“Out, out, brief candle,” says Macbeth, on the death of his wife:

Life’s but a walking shadow, a poor player,
that struts and frets its hour upon the stage
And then is heard no more.It is a tale
Told by an idiot, full of sound and fury
Signifying nothing.

    Is it true? Is there really no meaning? That’s what it feels like, and where is my generous spirituality in this?  Sometimes you cling with all ten claws to faith alone, trying to remember those times when you saw and heard the angels sing, when your heart leapt up with joy at the beauty of a tree or horse or the eyes of a friend. That’s what faith means.  That you can’t see “IT” anymore (whatever “it” is) — but you remember having seen it once (or many times!), and you cling to hope and faith.  You cling to faith that you are still loved, and that you still love, even when you don’t feel loving. You return to the cold comfort of intellect.  “We do not see things as they are,” according to the Talmud, “We see them as we are.”  Perhaps you remember St. Paul, “We walk by faith, not by sight.” You remember that grief itself is a poignant expression of love, and the deeper the grief, the deeper the love. I say you. I mean me. 

    When signs of the spiritual are absent, I walk by faith alone, by the memory of blessings poured upon me earlier, or of felix culpa moments, in which terrible things turned out serendipidously in my favor.  In grief, I walk by faith, praying, and then one day, I know, I’ll begin to blink my spiritual eyes again.  

    It just takes time. Grief is just another of these life-long journeys into love.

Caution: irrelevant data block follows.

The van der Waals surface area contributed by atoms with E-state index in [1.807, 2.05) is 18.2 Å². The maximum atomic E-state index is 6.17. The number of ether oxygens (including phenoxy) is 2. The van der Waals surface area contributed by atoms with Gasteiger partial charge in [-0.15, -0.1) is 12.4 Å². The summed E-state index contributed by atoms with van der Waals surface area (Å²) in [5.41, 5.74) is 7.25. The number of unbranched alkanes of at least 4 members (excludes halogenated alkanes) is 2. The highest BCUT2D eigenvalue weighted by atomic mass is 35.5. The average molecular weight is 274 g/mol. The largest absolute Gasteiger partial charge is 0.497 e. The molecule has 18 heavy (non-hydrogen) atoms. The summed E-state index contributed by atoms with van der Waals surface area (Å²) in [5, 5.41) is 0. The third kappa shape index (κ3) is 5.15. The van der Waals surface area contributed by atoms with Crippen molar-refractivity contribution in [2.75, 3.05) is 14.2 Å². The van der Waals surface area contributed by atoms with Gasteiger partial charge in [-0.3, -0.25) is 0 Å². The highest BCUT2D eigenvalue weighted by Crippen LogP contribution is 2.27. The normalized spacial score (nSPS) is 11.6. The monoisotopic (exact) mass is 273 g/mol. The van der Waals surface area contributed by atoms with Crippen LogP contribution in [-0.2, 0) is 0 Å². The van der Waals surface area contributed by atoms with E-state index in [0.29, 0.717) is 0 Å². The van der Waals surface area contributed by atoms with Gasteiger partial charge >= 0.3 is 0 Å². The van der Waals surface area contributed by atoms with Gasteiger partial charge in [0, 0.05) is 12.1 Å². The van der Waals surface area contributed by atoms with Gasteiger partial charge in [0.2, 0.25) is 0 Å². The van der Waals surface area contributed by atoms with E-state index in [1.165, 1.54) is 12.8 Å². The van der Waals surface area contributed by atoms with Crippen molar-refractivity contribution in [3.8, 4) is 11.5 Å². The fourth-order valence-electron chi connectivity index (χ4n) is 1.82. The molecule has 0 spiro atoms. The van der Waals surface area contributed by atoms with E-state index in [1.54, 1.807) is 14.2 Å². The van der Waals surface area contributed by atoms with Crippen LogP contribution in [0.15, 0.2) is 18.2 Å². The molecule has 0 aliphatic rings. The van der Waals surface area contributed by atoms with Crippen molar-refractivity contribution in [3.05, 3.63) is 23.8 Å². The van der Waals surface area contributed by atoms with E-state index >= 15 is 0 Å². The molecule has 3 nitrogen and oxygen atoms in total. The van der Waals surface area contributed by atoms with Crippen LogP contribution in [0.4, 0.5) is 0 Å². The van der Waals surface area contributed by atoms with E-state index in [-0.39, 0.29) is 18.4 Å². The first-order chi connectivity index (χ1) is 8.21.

My angel crow

For a year and a half, I have tried to attract birds to my garden. I put up a birdbath, and grieved when no bird came to drink.  I put up a bird feeder, and watched the squirrels hang upside down, feeding at leisure on what had promised to be a squirrel-repelling mechanism .  And then this spring, a single crow swooped onto my bird bath.  

   I was thrilled. I love crows. They are smart, social, observant, cunning.  And black.  They warn other birds and animals of peril. They caw at any illicit movement in the forest; they attack or deflect a hawk. But what my crow was doing baffled me.  Sometimes it drank the cool, clean water, but without tilting its head to swallow, as most birds do.   Apparently, it could swallow without tossing the water back into its throat. Sometimes, it bounced around the edge of the bath, dunking its beak and head. What in the world was it doing?  When I cleaned the water, I found a tiny bone and a tuft of gray fur swirling in the water.